THE Covid-19 pandemic crisis has worsened the vulnerabilities caused by the excessive reliance of African economies on world markets.
Africa’s main trade partners include the European Union, China, United States and the United Kingdom (UK). Together they represent more than 50 per cent of the continent’s trade flows.
Africa’s dependence on external markets for medicinal and pharmaceutical products is particularly acute – Africa imports more than 95 per cent of these products from outside the continent.
As the continent’s main trade partners have been severely hit by the Covid-19 pandemic, Africa has suffered significant business disruptions and output contraction, including in export sectors.
Africa’s GDP could contract by 1.4 per cent in 2020 while the continent’s total merchandise exports could decline by 17 per cent.
McKinsey estimates that Africa’s manufacturing sector output will shrink by 10 per cent in 2020 – equivalent to a loss of more than $50 billion – as result of Covid-19.
Deepening regional integration on the continent through the African Continental Free Trade Area (AfCFTA) can build resilient economies post-Covid-19.
The AfCFTA, if quickly and effectively implemented, can address challenges emanating from Africa’s reliance on world markets while creating more value in local economies.
This will in turn help reduce vulnerability to future pandemics. The AfCFTA could by 2035 boost Africa’s total exports by 29 per cent, intra-continental trade by more than 81 per cent, and African exports to the rest of the world by 19 per cent, with most of the gains accrued to the manufacturing sector.
However, AfCFTA implementation requires significant financial resources due to the need to address infrastructure bottlenecks invest in productive capacities and expand access to operational cash flows by businesses.
The continent’s infrastructure financing gap ranges from $ 68 to $ 108 billion while its trade finance gap is estimated at $91 billion per annum.
Other priority actions include setting up and operationalizing institutional frameworks to coordinate the implementation and monitoring of the agreement, as well as sensitising and developing the capacity of a wide range of actors to realise its objectives.
Africa, therefore, needs to mobilise more domestic capital, an effort that is often frustrated by illicit financial outflows, among other impediments.
Curbing illicit flows is key to better recovery. Illicit financial flows (IFFs) drain billions of dollars out of Africa every year.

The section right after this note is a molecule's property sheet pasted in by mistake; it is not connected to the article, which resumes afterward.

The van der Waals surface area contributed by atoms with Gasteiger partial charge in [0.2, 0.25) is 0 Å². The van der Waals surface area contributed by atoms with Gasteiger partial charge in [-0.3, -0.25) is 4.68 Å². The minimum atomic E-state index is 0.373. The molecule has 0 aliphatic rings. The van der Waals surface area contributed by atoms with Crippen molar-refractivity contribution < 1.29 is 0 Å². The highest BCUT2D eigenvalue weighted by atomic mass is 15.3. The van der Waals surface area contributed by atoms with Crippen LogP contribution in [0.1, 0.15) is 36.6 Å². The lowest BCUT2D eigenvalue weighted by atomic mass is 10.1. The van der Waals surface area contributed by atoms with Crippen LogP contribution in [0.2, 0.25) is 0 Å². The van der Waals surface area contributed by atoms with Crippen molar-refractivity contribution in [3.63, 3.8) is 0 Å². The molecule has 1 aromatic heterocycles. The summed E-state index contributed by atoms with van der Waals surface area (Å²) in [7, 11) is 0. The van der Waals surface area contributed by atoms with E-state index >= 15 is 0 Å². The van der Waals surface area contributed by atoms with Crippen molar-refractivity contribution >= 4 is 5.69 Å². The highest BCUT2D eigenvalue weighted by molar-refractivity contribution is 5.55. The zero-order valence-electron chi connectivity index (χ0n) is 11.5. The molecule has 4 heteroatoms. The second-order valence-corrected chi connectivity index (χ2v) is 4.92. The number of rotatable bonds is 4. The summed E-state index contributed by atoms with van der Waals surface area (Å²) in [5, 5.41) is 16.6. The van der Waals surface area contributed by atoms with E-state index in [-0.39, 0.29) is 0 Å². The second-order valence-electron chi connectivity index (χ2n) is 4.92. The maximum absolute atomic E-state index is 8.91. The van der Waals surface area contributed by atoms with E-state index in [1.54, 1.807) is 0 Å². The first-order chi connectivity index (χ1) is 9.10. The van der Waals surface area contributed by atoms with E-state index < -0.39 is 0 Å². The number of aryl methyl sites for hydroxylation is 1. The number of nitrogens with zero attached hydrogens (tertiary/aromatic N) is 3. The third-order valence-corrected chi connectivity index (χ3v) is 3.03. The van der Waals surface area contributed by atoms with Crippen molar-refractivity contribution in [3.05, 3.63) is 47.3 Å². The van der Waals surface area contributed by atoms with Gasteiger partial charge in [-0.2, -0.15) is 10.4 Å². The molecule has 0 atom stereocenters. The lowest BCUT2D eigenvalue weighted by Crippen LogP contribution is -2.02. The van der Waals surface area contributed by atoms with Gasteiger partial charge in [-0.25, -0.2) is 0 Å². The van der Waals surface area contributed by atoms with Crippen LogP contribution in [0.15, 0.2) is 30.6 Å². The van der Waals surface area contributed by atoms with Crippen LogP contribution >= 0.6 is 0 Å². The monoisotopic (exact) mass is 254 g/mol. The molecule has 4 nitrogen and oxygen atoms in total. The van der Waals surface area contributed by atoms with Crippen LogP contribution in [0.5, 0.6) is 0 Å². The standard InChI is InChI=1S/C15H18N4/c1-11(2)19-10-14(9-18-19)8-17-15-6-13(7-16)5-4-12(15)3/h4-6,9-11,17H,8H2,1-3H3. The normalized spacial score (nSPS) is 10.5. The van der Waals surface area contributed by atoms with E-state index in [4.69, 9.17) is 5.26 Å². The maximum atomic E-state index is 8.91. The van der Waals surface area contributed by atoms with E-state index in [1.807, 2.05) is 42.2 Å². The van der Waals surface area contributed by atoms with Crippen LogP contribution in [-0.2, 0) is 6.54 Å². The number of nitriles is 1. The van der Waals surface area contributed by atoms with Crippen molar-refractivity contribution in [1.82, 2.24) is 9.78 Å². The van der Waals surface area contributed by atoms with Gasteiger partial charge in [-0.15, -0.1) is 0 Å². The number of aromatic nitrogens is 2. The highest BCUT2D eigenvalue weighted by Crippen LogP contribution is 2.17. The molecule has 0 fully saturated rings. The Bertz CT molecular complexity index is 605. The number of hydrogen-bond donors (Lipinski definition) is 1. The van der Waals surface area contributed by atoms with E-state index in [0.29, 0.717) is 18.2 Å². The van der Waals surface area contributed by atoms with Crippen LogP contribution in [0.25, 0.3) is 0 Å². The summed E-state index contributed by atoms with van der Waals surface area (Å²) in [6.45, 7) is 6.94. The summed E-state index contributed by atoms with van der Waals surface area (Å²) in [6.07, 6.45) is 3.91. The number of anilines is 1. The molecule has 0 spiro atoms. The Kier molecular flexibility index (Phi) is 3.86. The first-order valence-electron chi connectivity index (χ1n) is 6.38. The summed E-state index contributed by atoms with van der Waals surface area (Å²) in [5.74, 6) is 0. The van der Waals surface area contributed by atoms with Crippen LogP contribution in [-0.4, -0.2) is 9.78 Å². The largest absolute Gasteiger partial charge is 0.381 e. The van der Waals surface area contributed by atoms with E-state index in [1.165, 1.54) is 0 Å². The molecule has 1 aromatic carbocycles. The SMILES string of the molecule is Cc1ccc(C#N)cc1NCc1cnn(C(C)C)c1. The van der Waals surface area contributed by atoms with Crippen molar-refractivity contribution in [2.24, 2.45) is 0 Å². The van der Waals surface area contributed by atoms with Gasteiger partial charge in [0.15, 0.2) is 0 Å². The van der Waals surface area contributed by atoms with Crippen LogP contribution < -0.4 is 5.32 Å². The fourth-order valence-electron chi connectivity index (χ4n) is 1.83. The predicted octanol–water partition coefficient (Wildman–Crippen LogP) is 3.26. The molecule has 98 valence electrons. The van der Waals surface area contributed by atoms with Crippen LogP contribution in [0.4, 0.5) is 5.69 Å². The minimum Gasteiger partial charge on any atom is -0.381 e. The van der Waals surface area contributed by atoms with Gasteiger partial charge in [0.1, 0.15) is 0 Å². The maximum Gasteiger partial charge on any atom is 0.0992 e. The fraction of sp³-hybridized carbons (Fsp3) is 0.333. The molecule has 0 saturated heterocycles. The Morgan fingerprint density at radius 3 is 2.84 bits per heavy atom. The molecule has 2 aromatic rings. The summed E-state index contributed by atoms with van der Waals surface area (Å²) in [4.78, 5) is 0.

Curbing these flows will contribute to increasing some of the much-needed resources required to realize the AfCFTA.
In turn, the latter can provide a framework for cooperation and institutional capacity to combat IFFs. In 2015, IFFs from the continent were estimated at $50 billion per year. UNCTAD in 2020 reckons that Africa loses about $88.6 billion per annum in illicit capital flight.
IFFs appear most prominent in the extractive sector, estimated at over $ 40 billion in 2015 and a cumulative amount of $278 billion from 2008 to 2018.
In addition, Africa’s financial challenges are currently exacerbated by the impact of Covid-19 and scale of recovery responses.
The AfCFTA process including preparatory interventions and actual implementation (likely to begin in early 2021) coincides with the global spread of Covid- 19 and its recovery.
These create a dilemma with competing priorities between Af- CFTA and Covid-19 recovery requirements for budget allocation, including from additional resources recovered from IFFs.
Nonetheless, building stronger post-Covid-19 African economies is linked with potential Af- CFTA outcomes.
For example, curbing IFFs could possibly increase the capital available for businesses, boosting their capacities to produce and trade towards AfCFTA markets, especially at a time when the pandemic has severely hit their cashflow.
Reducing IFFs may also provide governments with the necessary additional fiscal space to provisionally support a private sector recovery from the impact of Covid-19 and fund institutional capacity arrangements and other actions needed to ensure the operationalization of the Af- CFTA.
Therefore, policy sequencing and synergies should be sought by countries when they are devising and implementing both AfCFTA and Covid-19 recovery strategies. Considering the development challenges posed by IFFs and their linkages to trade and other cross-border activities, cooperation among African customs authorities, financial institutions and regulatory bodies provided under the AfCFTA offers an opportunity to track and combat these flows.
The AfCFTA could establish the foundations for better integrated actions including: the harmonisation of investment laws and practices, improvement of data collection and information sharing to better track IFFs, building-up of institutional capacity and the promotion of transparency and accountability at both the state and private sector levels which is essential to combating many forms of IFFs.
The UNCTAD Economic Development in Africa Report 2020 addresses some of these issues and provides the concrete steps that African countries should take towards building greater cooperation, including under the AfCFTA, to curb IFFs.